By William Gay
They’re actually Minnesota Vikings-themed cleats, and I bought them online: purple Nikes with a yellow swoosh. In our Week 7 game against the Kansas City Chiefs I put them on, knowing very well I could be fined. The NFL is pretty clear about its uniform policy. The rulebook is black and white and if you wear something that isn’t approved (in my case, shoes that weren’t the same color as the rest of my teammates’) you’ll usually have to pay.
So it was no surprise when I received a letter explaining I would be docked $5,787 unless I wanted to appeal. The same thing happened to me last year; I paid up.
It’s not that I don’t understand the value of money, and it’s not that I’m trying to stir trouble. When I wore those purple cleats, I was standing for something much larger than a football game. October is Domestic Violence awareness month, and purple is the official color for the cause. When I was 8, I lost my mother. She was shot three times by my stepfather, fatally, before he also killed himself. My mother didn’t know she was in an abusive relationship until it was too late; she didn’t know what domestic violence was, let alone how to get help. Awareness, to me, is everything.
And so when I wore those cleats, people noticed. People asked about it. During the game one official actually came up to me and asked me why I had purple shoes on. Later, he told me, “I really appreciate what you’re doing.” I came home that night to hundreds of messages on Twitter and Instagram. I gave interviews about it. Fans chatted about it. People were talking about what I did, but in doing so, they were talking about domestic violence. The discussion grew louder. Domestic violence, an often uncomfortable and neglected issue in our culture, was brought to the attention of thousands.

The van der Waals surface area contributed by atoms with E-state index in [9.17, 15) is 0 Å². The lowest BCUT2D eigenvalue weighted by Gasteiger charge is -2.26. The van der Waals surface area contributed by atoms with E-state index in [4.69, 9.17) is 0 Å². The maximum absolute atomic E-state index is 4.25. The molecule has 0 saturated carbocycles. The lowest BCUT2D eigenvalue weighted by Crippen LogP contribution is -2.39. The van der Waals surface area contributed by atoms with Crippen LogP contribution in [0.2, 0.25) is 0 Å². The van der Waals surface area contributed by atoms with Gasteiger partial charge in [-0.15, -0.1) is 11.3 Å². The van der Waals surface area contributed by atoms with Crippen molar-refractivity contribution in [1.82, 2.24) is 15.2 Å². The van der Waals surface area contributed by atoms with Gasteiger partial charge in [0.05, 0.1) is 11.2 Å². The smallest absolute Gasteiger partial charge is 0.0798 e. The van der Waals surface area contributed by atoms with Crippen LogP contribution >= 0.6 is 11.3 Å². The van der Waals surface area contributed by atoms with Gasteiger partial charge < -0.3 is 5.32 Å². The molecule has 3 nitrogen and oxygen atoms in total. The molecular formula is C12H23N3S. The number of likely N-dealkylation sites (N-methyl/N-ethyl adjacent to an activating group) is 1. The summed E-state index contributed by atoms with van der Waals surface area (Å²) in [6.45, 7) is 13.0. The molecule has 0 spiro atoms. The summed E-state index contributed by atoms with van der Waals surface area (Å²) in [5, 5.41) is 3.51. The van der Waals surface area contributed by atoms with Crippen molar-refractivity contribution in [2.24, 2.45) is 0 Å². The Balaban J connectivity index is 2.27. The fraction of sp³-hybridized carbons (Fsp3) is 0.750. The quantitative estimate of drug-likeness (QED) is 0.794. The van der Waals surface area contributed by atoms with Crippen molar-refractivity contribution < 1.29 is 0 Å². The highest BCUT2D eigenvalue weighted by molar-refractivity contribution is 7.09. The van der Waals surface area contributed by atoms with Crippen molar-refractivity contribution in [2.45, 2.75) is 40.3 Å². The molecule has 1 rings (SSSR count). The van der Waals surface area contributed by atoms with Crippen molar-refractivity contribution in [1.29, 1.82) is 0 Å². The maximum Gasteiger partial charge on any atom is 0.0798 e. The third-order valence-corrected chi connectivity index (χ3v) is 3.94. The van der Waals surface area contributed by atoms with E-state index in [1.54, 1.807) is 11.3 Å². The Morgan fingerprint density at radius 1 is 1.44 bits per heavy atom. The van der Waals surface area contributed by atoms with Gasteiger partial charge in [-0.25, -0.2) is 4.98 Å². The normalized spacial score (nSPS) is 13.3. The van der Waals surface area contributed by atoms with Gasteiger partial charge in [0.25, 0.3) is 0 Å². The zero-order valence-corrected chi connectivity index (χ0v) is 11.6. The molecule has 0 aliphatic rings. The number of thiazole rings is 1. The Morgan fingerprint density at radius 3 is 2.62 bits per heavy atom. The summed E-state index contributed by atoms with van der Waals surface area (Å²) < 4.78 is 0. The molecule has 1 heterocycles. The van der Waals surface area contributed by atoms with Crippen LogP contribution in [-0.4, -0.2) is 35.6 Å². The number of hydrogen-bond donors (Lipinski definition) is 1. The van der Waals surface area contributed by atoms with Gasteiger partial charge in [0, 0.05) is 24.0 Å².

This became about something so much more than the money. Just ask two of my teammates who were also fined this season. Cameron Heyward wore eye black with the words IRON HEAD, the nickname of his father, who died of brain cancer in 2006. DeAngelo Williams wore eye black that said, “FIND THE CURE,” for his mother who died of breast cancer in 2014.
We’ve talked about this a lot in the locker room. Not just me, Cameron and DeAngelo, but the entire team. So many of us feel like there has to be a solution; a way for the league to work with us for trying to promote good things, rather than punish us. Ben Roethlisberger came up with the idea to allow each team to have one cause that affects the community that we play in and have each player be able to represent that. Another idea, and one I feel strongly about, is to allow every player in the league one amnesty week—one game during which they can support their cause through a shoe color or eye-black and not have any consequences. Where is the harm in that?
Will any of this happen? We don’t know. We’re not in control of that. But I do know I’m not going to stop fighting for my cause. As a football player we’re given platforms, a chance for people to hear us.
That’s why I appeared in a commercial that’s also a public service announcement for domestic violence. It aired on national TV and was sponsored by the NFL. Some people might look at that and see a double standard. I don’t see it like that. To me, it’s the bigger picture: Anything that can get us talking about domestic violence is a good thing. This isn’t a sports issue, this is a world issue. It won’t be won in the next few weeks or days or even years. It begins with awareness and education. Not only did my mother not know that shelters existed, but I didn’t know until about three or four years ago.
If I can use my status as a football player to help just one person, then it’s worth it.
It’s no longer October, so I no longer will be wearing the purple cleats. The NFL doesn’t have to worry about fining me, and I’ll still work behind the scenes—especially speaking and volunteering at shelters—to further the cause. But maybe next year the NFL can figure out a way to work with us players so this doesn’t have to be about the fine. It can be about spending our energy doing good.
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